The COVID-19 global pandemic has seen increasingly more people beginning to work remotely, with further importance and pressure being placed on digital systems than ever before. As the world continues to become more digitalised, with the world wide web always growing and changing, the risk of cyber attack or threat also continues to rise – and the potential damage for a business as a result of a cyber attack grows with it.
It’s no surprise that the cyber insurance market in Australia is growing. More and more businesses are opting for a cyber insurance policy to protect them from cyber threats, and give them the means to recover after an attack. The loss of operations, potential ransom paid for ransomware, tarnishing of reputation, and the huge sum necessary to resume operations and get back on track can be ruinous for an organisation or business. As well as having a solid risk management plan in place, it’s important to ensure you have the right level of cover to offer you – and your consumers – peace of mind.
Affirmative cover vs. silent cover
In some cases, other insurance policies will cover some aspects of a cyber attack if you don’t have a specific cyber insurance policy in place. Some policies will specifically exclude cyber claims, so it’s a case-by-case basis, but sometimes your Liability or Property Insurance policy may cover certain cyber breaches. Some organisations rely on this passive or silent cyber cover, but oftentimes after a cyber incident, they will find their insurance policy lacking the response they really needed to get back onto their feet and minimise losses.
A specific cyber insurance policy is the best way to have affirmative, proactive cover against cyber attacks, and businesses are increasingly realising this and opting for a comprehensive cyber policy.
As we see a higher threat of cyber attacks, and more businesses opting for affirmative cover, cyber insurance is growing in the global market. While Australia’s own cyber insurance market is not at the same level as other global leaders such as that of the U.S., we are actually seeing a higher rate of growth here than anywhere else.
With an increase of demand, we see an increase in premiums. It becomes increasingly expensive for insurance companies to provide cyber insurance as more claims are made, and so premiums rise. It’s likely we will continue to see a constant rise in cyber insurance premiums alongside a rise in the importance of obtaining cyber insurance.
How to prepare for a potential attack
Don’t assume it won’t happen to you or your business. While most businesses would like to think they will never fall victim to a cyber attack, the best course of action is to prepare for one just in case. If you put into place an excellent plan for reducing the risks, managing an attack, and recovering from one, the worst case scenario is you never have to use the plan. But you will have peace of mind for knowing you are prepared, should it happen to you.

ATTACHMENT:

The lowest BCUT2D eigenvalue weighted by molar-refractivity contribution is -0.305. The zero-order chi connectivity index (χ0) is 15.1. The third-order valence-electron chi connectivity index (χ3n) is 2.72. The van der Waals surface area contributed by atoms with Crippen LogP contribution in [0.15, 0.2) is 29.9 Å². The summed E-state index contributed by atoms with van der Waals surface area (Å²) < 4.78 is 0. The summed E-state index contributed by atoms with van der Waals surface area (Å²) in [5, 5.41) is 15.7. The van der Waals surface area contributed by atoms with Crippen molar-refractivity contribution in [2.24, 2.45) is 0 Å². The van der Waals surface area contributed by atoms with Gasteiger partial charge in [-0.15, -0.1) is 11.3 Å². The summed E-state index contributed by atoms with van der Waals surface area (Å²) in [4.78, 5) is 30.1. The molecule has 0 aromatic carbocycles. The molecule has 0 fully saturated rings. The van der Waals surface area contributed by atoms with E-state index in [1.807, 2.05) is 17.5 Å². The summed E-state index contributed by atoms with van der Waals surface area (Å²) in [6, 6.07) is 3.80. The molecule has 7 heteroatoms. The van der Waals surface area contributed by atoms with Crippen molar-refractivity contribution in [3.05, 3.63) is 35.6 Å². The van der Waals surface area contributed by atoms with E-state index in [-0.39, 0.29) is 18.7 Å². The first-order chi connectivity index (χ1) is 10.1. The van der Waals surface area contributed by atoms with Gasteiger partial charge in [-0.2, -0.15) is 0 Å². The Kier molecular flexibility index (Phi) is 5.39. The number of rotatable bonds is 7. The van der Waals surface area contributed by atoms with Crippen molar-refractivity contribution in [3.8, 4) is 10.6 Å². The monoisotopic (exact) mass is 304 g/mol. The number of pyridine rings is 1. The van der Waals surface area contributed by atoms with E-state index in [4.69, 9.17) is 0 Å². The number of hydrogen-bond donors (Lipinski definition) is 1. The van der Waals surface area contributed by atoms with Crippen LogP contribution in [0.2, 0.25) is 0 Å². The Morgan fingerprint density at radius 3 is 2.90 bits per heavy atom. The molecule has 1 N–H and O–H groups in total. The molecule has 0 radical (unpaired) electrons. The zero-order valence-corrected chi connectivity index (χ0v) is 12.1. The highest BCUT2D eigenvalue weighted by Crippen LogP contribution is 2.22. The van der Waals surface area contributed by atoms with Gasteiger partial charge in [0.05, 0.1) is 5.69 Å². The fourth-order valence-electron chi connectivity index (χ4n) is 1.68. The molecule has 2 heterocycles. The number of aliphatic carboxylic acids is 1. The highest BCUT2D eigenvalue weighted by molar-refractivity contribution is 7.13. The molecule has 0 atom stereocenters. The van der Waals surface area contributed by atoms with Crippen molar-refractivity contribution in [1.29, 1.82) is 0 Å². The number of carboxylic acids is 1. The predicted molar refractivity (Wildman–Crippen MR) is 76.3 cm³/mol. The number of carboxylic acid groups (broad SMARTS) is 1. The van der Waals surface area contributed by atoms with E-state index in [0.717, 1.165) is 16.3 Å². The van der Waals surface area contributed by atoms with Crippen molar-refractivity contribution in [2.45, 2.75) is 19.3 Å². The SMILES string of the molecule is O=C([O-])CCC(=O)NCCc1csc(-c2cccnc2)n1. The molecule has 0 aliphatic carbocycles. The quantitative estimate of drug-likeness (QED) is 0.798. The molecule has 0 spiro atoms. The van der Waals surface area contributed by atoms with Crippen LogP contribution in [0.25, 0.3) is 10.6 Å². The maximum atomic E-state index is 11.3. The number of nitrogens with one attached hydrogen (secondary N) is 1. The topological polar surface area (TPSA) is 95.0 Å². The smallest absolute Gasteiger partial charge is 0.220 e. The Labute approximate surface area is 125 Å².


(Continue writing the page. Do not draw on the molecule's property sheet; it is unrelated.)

Your insurance provider will work with you to minimise the threat of cyber attacks, breaches and ransomware. Staff training is important, so that each member of your staff is aware of what to look out for, avoid and report. Constantly updating user access is another great way to mitigate the risk of cyber attacks.
During a cyber attack, your insurance provider will assist with bringing in professionals to determine the best course of action. If ransomware is involved, you can decide whether or not to pay the ransom, which the insurance policy will cover, if you decide to pay.
Recovering from an attack can be long and arduous, but your insurance provider will be able to assist. They will cover most financial losses (this may depend on your policy), and bring in professionals to help, if necessary.
Reporting a breach
It’s as important as ever to make sure you report breaches that have the potential to cause harm. It’s mandatory for organisations in Australia to notify the impacted individuals as well as the General Data Protection Regulation (GDPR) after a potentially harmful data breach. Data breaches are largely due to criminal cyber behaviour, and can be especially disruptive when it results in the breach of personal information of your consumers. Make sure you report the breach to the necessary parties within 72 hours to avoid fines of up to $2.1 million. Human error remains another large factor in data breaches, so ongoing staff training is essential to mitigate this risk.
Each cyber insurance policy needs to be closely examined for inclusions and exclusions, as always. But in general, you can expect your specific cyber insurance policy to cover ransomware and other cyber terrorism, interruptions to business, harm to your reputation, and some fines and penalties.
Don’t be afraid to shop around until you find an insurance provider that offers the level of cyber coverage you want, at the best possible price. While a necessity for businesses, cyber insurance can be quite costly as we continue to see a rise in premiums, so make sure you get the best possible deal.
The cyber insurance market is undoubtedly going to continue to rise, as the threat of cyber attacks and criminal intent are increasingly a part of the digital age. Don’t rely on silent, passive cover from your other insurance policies – a specific cyber insurance policy is the best way to avoid the massive losses, financial and otherwise, of a cyber attack.